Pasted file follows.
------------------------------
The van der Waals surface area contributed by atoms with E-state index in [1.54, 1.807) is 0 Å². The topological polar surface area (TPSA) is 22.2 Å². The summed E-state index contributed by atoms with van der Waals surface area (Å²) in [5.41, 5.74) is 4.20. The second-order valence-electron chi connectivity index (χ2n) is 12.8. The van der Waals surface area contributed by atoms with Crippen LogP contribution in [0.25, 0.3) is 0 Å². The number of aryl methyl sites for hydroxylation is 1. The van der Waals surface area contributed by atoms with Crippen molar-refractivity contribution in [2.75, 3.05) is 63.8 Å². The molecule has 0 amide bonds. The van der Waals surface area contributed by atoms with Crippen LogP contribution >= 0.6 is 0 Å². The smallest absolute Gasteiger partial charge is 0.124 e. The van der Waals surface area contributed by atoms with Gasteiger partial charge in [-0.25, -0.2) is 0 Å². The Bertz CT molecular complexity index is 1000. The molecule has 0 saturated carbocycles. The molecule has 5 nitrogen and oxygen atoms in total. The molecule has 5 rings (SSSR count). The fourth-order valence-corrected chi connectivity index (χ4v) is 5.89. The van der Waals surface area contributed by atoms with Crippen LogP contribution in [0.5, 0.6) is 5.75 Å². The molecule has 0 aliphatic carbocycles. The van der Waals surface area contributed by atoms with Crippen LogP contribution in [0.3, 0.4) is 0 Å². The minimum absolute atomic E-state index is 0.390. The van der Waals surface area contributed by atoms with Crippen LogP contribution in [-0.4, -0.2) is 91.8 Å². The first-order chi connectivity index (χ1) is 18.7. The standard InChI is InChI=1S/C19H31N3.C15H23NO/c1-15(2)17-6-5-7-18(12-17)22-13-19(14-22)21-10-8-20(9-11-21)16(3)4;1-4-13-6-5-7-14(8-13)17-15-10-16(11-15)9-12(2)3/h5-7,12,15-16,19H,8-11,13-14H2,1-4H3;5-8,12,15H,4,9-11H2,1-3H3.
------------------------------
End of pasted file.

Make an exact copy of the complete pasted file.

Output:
The van der Waals surface area contributed by atoms with E-state index in [1.54, 1.807) is 0 Å². The topological polar surface area (TPSA) is 22.2 Å². The summed E-state index contributed by atoms with van der Waals surface area (Å²) in [5.41, 5.74) is 4.20. The second-order valence-electron chi connectivity index (χ2n) is 12.8. The van der Waals surface area contributed by atoms with Crippen LogP contribution in [0.25, 0.3) is 0 Å². The number of aryl methyl sites for hydroxylation is 1. The van der Waals surface area contributed by atoms with Crippen molar-refractivity contribution in [2.75, 3.05) is 63.8 Å². The molecule has 0 amide bonds. The van der Waals surface area contributed by atoms with Crippen LogP contribution >= 0.6 is 0 Å². The smallest absolute Gasteiger partial charge is 0.124 e. The van der Waals surface area contributed by atoms with Gasteiger partial charge in [-0.25, -0.2) is 0 Å². The Bertz CT molecular complexity index is 1000. The molecule has 0 saturated carbocycles. The molecule has 5 nitrogen and oxygen atoms in total. The molecule has 5 rings (SSSR count). The fourth-order valence-corrected chi connectivity index (χ4v) is 5.89. The van der Waals surface area contributed by atoms with Crippen LogP contribution in [0.5, 0.6) is 5.75 Å². The molecule has 0 aliphatic carbocycles. The van der Waals surface area contributed by atoms with Crippen LogP contribution in [0.3, 0.4) is 0 Å². The minimum absolute atomic E-state index is 0.390. The van der Waals surface area contributed by atoms with Crippen LogP contribution in [-0.4, -0.2) is 91.8 Å². The first-order chi connectivity index (χ1) is 18.7. The standard InChI is InChI=1S/C19H31N3.C15H23NO/c1-15(2)17-6-5-7-18(12-17)22-13-19(14-22)21-10-8-20(9-11-21)16(3)4;1-4-13-6-5-7-14(8-13)17-15-10-16(11-15)9-12(2)3/h5-7,12,15-16,19H,8-11,13-14H2,1-4H3;5-8,12,15H,4,9-11H2,1-3H3.